Maurice Isserman

Nota: Este archivo abarca los artículos publicados por el autor desde el 1 de julio de 2009. Para fechas anteriores realice una búsqueda entrecomillando su nombre.

The Brooklyn-born playwright and critic Lionel Abel, who cut his political teeth in left-wing circles in Greenwich Village in the 1930s, remarked in his memoirs that during the Depression years, New York City “went to Russia and spent most of the decade there.” Leaving aside Mr. Abel’s taste for the mordant, he had a point.

For a few decades — from the 1930s until Communism’s demise as an effective political force in the 1950s — New York City was the one place where American communists came close to enjoying the status of a mass movement. Party members could live in a milieu where co-workers, neighbors and the family dentist were fellow Communists; they bought life insurance policies (excellent value for money) from party-controlled fraternal organizations; they could even spend their evenings out in night clubs run by Communist sympathizers (like the ironically named Café Society on Sheridan Square in Greenwich Village, a showcase for up-and-coming black performers like Billie Holliday).…  Seguir leyendo »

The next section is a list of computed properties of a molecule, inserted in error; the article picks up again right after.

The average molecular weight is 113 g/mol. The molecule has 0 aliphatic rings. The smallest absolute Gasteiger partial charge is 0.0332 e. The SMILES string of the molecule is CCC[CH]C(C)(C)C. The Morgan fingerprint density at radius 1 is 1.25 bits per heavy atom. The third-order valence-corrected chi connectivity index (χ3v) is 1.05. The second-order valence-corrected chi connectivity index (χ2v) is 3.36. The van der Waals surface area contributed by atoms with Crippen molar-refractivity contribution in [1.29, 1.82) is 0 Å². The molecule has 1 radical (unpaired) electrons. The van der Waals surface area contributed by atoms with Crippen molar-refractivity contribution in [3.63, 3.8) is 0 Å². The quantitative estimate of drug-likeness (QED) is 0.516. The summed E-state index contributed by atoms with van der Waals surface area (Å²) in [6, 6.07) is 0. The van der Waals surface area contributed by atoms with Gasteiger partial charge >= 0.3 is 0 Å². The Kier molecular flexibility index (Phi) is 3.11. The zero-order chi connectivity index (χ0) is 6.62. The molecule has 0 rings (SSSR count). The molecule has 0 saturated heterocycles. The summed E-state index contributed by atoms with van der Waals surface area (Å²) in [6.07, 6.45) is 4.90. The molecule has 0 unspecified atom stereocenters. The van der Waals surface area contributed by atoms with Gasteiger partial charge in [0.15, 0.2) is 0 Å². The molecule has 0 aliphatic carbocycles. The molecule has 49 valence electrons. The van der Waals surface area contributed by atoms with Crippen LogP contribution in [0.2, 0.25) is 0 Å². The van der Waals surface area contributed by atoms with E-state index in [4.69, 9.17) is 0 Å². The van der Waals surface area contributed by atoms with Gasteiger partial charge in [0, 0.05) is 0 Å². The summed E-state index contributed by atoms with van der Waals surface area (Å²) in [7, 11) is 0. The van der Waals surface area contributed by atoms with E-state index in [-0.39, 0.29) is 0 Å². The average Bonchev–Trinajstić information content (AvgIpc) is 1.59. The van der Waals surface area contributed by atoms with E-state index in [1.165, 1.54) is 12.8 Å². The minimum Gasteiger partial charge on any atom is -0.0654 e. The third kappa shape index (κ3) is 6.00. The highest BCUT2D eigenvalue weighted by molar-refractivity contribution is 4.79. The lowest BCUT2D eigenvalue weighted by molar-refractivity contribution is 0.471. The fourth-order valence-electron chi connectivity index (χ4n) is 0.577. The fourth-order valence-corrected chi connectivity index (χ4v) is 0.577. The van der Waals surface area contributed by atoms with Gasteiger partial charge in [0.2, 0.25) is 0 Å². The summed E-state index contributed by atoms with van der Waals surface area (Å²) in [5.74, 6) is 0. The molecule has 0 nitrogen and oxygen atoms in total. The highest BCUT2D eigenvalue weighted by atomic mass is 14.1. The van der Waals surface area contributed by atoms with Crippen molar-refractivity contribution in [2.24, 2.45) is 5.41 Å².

On Sunday, PBS debuted “The Vietnam War,” Ken Burns and Lynn Novick’s long-awaited, 18-hour documentary on the conflict and its legacy. As engrossing as the film is, just as noteworthy has been the commentary about it, both critical and in praise. And this, I am sure, is one of the filmmakers’ goals: to jumpstart a conversation about a conflict that deepened divisions within America, opened new ones and redefined the country’s role in the world — with repercussions that are still felt today.

What do you think of the documentary? Discuss it by clicking here and going to the comments section.…  Seguir leyendo »